WWE TV 01/20 - 01/26 Lost 10 pounds in two days AMA

    From PWInsider: On today's edition of "The Bump," it was announced that Xavier Woods, Johnny Gargano, NXT Women's Champion Rhea Ripley, Mustache Mountain and Todd Pettengill will all be part of the Sunday's Royal Rumble Watch Along. AEW might as well just pack it up now. WWE is bringing back the big guns.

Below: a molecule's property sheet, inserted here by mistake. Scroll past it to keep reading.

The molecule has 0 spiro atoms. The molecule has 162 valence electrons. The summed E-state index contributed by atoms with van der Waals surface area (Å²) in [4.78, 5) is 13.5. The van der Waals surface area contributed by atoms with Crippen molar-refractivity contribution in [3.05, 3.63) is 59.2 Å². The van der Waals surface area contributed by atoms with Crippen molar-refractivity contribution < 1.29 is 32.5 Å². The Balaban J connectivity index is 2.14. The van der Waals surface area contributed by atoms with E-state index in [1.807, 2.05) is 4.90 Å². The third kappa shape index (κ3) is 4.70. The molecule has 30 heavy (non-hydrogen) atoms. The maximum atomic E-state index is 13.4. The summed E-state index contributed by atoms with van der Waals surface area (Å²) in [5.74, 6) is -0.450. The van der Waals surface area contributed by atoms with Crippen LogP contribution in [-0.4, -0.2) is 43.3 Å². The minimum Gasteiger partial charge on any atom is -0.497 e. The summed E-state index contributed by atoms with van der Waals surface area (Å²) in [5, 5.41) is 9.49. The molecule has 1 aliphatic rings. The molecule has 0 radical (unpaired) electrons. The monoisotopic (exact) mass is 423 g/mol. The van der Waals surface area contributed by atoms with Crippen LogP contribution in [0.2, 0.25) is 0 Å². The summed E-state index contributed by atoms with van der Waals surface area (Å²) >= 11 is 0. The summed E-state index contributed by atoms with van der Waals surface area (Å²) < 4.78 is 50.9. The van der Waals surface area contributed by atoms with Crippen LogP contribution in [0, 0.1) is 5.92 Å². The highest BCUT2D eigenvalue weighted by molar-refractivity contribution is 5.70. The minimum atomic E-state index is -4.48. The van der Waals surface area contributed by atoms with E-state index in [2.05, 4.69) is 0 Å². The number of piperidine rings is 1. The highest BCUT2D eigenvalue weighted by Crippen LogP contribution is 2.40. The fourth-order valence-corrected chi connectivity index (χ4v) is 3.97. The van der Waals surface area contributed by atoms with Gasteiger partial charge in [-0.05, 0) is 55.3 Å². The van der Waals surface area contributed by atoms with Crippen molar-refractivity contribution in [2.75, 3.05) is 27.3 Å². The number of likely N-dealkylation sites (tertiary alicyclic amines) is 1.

5. NintendoLogic

    My New Year's Revolution: The Rewatchening

    My (completely subjective) match rankings a quarter of the way through:
  6. NintendoLogic

    My New Year's Revolution: The Rewatchening